I guess it’s been a couple of years now since Dave (pragprog.com/pragdave) and I had a
discussion about attempting to extend some of the benefits of paired
programming (www.pairprogramming.com) to
individual programming sessions. Unfortunately, this 5 minute-ish
conversation resulted in little more than a dangling Wiki link (www.pragmaticprogrammer.com/cgi-local/pragprog?MorePragmaticTips)
with a catchy tag line. I’ve revisited it occasionally to see if
anyone had anything interesting to say.

In his latest Code Kata installment (www.pragprog.com/pragdave/Practices/Kata/KataSeven.rdoc,v), Dave has—probably unintentionally—started filling in the hole. He suggests a structured, 3-step approach to reviewing your own code, with the goal of developing new perspectives in the process. It’s this same role-playing-ish type of process that I’ve had in mind since we discussed the "solo pairing" idea.

The Zen Buddhists \[oh no…there he goes with that Buddhism thing again\] have developed a concept called "Beginner’s Mind". Shunryu Suzuki-roshi, author of "Zen Mind, Beginner’s Mind" (www.booksite.com/texis/scripts/oop/click\_ord/addcart.html?sid=3471&Buy=0834800799), writes:

  "In the beginner's mind there are many possibilities, but in the
   expert's there are few."

As per my limited understanding, the goal is to always think as if you were seeing or doing something for the first time. Beginners aren’t usually proud or boastful. They are impressionable. Beginners don’t already know why things are the way they are or what the best course of action is at any given moment. They’re more likely to actually stop and look around them.

This strikes a chord with the solo pairing idea. As we program lone, there’s a lot of seemingly autonomous stuff that can happen without any intentional thought. We get into a rhythm, not noticing the familiar scenery around us. Like driving to work every day, we are dulled to the routine of the environment in which we work. Think about it next time you sit down by yourself to write a program: How conscious are you of the names you choose for variables, methods, or classes? For the "easy" problems, how critical are you of your own norms and rituals? I’m not suggesting that you aren’t conscientious—in fact it might be conscientiousness that has led many of us to a rigid (most of us prefer to say "correct") way of approaching many of life’s little problems.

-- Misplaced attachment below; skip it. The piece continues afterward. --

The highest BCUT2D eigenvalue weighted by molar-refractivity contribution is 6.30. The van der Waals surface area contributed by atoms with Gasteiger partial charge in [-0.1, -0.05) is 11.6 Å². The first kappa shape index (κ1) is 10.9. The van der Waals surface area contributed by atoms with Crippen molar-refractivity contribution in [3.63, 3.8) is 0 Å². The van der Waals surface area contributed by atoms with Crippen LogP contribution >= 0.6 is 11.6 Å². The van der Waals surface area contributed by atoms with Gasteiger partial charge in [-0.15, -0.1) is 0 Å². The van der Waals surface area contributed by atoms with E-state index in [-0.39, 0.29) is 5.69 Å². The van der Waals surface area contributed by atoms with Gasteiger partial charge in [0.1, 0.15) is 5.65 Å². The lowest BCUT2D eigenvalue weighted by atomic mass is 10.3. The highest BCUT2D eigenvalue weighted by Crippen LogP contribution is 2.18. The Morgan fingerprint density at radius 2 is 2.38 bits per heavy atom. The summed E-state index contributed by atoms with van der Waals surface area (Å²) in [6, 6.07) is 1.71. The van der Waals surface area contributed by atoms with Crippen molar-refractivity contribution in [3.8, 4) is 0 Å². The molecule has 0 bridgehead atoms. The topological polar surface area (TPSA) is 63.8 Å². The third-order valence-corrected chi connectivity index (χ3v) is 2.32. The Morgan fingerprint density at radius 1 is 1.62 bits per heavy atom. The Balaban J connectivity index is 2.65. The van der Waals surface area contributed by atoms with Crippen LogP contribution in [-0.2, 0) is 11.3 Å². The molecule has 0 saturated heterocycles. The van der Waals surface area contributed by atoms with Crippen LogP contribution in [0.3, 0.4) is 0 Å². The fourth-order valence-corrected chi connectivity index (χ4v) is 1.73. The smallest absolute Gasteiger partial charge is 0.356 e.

But, when you’re sitting with another person—especially if this person is a beginner—they’re not inside your head with you. They’re more likely to question your established protocol. "Why do you put ‘p underscore’ in those variable names?" This might be a little frustrating at first until you irritatedly answer, "Because it shows that they’re parameters to the method. Our old code’s methods were so long and jumbled that you often couldn’t remember where a variable was declared, so we had to do this. Thank God we’ve stopped coding like that…hmm, why do I put those ‘p underscore’s there?"

Dave asks:

  "However, doing this six months after you write code is not the best way
   of developing good software today. So the underlying challenge of this
   kata is this: how can we get into the habit of critically reviewing
   the code that we write, as we write it?"

Maybe we could replace the word "critically" here with "innocently" to achieve a different but still beneficial effect?